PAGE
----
“We also survey parents’ interests and skills in an effort to connect their identified human capital in meaningful and important ways to curricular, extracurricular, and fundraising activities. Building relationships of trust and valuing the talents that parents bring to a school is a critical component of our work that also promotes social capital and builds community,” says Femc-Bagwell.

In addition to the Neag School, CommPACT partners include the American Federation of Teachers of Connecticut, Connecticut Education Association, Connecticut Federation of School Administrators, and Connecticut Association of Public School Superintendents.

Part of the Paradigm Shift
Parents and staff at West Side Middle School are currently working with CommPACT to improve communication internally with staff and externally with families. Also being supported by CommPACT is a Parent and Community Leadership Conference to take place May 1. Additional community partners working together to plan the event include: Naugatuck Valley Community College; the U.S. Department of Education-funded Waterbury GEAR UP program to improve college access and readiness; the City of Waterbury Department of Education/Title I; and Waterbury Bridge to Success partnership of local organizations, families and volunteers. The focus of the day will be to develop parents as leaders in improving students’ educational outcomes.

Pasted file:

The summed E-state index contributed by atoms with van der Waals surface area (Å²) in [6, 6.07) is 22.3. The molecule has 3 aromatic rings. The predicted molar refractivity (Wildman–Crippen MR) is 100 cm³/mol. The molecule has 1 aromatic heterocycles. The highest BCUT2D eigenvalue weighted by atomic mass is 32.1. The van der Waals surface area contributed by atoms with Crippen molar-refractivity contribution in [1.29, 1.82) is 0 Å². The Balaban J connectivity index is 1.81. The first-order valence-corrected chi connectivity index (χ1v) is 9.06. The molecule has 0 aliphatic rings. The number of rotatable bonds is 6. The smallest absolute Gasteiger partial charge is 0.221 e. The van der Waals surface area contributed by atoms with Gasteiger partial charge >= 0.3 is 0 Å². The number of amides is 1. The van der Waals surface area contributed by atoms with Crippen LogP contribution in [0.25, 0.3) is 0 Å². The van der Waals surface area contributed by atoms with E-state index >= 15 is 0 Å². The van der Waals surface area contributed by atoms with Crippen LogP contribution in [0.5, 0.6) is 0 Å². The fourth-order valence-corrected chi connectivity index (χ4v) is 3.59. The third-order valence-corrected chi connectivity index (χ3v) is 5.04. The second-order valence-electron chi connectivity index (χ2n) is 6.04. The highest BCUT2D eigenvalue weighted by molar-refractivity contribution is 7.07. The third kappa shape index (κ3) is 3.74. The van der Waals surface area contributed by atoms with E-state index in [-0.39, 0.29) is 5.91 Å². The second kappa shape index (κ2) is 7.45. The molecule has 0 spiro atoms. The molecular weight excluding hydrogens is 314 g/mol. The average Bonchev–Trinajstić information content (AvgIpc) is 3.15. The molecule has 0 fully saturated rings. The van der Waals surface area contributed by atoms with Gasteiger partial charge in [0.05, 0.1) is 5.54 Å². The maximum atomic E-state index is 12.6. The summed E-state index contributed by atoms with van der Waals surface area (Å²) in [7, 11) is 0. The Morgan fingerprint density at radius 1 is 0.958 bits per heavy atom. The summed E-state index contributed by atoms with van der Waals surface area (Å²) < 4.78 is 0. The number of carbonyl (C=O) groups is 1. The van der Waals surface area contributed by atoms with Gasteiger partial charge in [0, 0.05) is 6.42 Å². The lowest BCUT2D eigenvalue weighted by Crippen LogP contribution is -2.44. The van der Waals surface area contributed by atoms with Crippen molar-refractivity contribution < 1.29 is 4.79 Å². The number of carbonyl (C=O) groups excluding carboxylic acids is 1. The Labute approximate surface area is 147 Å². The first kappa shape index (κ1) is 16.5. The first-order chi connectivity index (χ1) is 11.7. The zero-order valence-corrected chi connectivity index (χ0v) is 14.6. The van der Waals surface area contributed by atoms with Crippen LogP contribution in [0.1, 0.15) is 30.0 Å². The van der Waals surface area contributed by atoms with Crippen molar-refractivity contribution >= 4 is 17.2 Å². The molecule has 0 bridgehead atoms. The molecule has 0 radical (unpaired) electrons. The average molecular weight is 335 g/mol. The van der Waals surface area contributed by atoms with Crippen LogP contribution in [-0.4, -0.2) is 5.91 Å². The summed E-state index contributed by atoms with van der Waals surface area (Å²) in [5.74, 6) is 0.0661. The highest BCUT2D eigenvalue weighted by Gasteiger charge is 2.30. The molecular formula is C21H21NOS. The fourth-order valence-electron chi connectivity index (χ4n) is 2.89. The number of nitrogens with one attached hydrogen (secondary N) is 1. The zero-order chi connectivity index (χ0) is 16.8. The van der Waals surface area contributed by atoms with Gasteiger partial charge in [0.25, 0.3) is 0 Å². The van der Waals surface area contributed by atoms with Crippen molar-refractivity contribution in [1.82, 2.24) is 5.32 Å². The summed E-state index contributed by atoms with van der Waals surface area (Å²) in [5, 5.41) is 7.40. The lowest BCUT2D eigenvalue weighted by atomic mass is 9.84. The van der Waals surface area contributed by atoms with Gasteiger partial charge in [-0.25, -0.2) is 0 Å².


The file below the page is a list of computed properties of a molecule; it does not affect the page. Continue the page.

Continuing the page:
“With the help of CommPACT, our school has been transformed,” says West Side Middle School CommPACT parent liaison Griselle Myers. “We’re excited for even more opportunities to make the positive changes needed to affect the most important people we serve: our students.”

“Closing the achievement gap requires not just getting kids excited about learning, but whole families and communities. Especially in our urban areas, there are many parents who grew up without a lot of educational support and who, because of that, limited their dreams,” she says. “If through our Family Resource Centers we can help them achieve some of their goals — finish high school, save money, get a better job — they, in turn, will better understand how to help their children set and achieve their own goals and dreams. Every parent and community member also has a skill or gift that they can share.”

Buying into the idea that it takes entire communities, working together, to effectively educate students requires a complete paradigm shift. CommPACT values the importance of all stakeholders working collaboratively to achieve this goal.